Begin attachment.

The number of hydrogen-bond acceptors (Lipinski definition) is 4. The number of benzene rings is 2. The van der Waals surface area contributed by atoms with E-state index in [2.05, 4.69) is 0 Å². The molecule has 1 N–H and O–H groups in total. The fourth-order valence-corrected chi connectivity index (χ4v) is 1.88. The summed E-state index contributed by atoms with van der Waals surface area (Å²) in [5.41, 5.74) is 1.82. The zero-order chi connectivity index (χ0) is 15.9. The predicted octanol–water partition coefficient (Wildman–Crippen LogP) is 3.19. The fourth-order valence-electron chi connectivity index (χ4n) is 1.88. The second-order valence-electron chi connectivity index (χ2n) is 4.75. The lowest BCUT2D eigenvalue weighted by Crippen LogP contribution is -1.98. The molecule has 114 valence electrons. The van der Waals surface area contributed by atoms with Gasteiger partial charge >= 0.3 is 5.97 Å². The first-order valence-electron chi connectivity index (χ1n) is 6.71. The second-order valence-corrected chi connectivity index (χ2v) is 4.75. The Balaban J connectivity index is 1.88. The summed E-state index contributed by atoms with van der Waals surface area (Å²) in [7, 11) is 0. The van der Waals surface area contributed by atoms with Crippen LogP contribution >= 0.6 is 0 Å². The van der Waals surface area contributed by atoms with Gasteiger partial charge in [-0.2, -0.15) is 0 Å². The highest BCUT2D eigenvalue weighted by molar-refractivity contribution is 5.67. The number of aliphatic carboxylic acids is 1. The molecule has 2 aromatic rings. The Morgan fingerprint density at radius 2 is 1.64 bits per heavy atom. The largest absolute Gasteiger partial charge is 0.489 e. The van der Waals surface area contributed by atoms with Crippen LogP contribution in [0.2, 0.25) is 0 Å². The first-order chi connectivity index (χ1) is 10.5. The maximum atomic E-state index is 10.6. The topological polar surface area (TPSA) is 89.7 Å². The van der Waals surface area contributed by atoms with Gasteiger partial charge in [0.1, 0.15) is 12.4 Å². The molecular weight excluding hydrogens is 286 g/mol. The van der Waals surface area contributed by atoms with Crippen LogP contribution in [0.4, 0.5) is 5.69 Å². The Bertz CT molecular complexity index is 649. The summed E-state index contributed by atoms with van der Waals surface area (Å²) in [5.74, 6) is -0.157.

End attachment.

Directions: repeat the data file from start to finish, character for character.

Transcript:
The number of hydrogen-bond acceptors (Lipinski definition) is 4. The number of benzene rings is 2. The van der Waals surface area contributed by atoms with E-state index in [2.05, 4.69) is 0 Å². The molecule has 1 N–H and O–H groups in total. The fourth-order valence-corrected chi connectivity index (χ4v) is 1.88. The summed E-state index contributed by atoms with van der Waals surface area (Å²) in [5.41, 5.74) is 1.82. The zero-order chi connectivity index (χ0) is 15.9. The predicted octanol–water partition coefficient (Wildman–Crippen LogP) is 3.19. The fourth-order valence-electron chi connectivity index (χ4n) is 1.88. The second-order valence-electron chi connectivity index (χ2n) is 4.75. The lowest BCUT2D eigenvalue weighted by Crippen LogP contribution is -1.98. The molecule has 114 valence electrons. The van der Waals surface area contributed by atoms with Gasteiger partial charge >= 0.3 is 5.97 Å². The first-order valence-electron chi connectivity index (χ1n) is 6.71. The second-order valence-corrected chi connectivity index (χ2v) is 4.75. The Balaban J connectivity index is 1.88. The summed E-state index contributed by atoms with van der Waals surface area (Å²) in [7, 11) is 0. The van der Waals surface area contributed by atoms with Crippen LogP contribution >= 0.6 is 0 Å². The van der Waals surface area contributed by atoms with Gasteiger partial charge in [-0.2, -0.15) is 0 Å². The highest BCUT2D eigenvalue weighted by molar-refractivity contribution is 5.67. The number of aliphatic carboxylic acids is 1. The molecule has 2 aromatic rings. The Morgan fingerprint density at radius 2 is 1.64 bits per heavy atom. The largest absolute Gasteiger partial charge is 0.489 e. The van der Waals surface area contributed by atoms with Crippen LogP contribution in [0.2, 0.25) is 0 Å². The first-order chi connectivity index (χ1) is 10.5. The maximum atomic E-state index is 10.6. The topological polar surface area (TPSA) is 89.7 Å². The van der Waals surface area contributed by atoms with Gasteiger partial charge in [0.1, 0.15) is 12.4 Å². The molecular weight excluding hydrogens is 286 g/mol. The van der Waals surface area contributed by atoms with Crippen LogP contribution in [0.4, 0.5) is 5.69 Å². The Bertz CT molecular complexity index is 649. The summed E-state index contributed by atoms with van der Waals surface area (Å²) in [5.74, 6) is -0.157.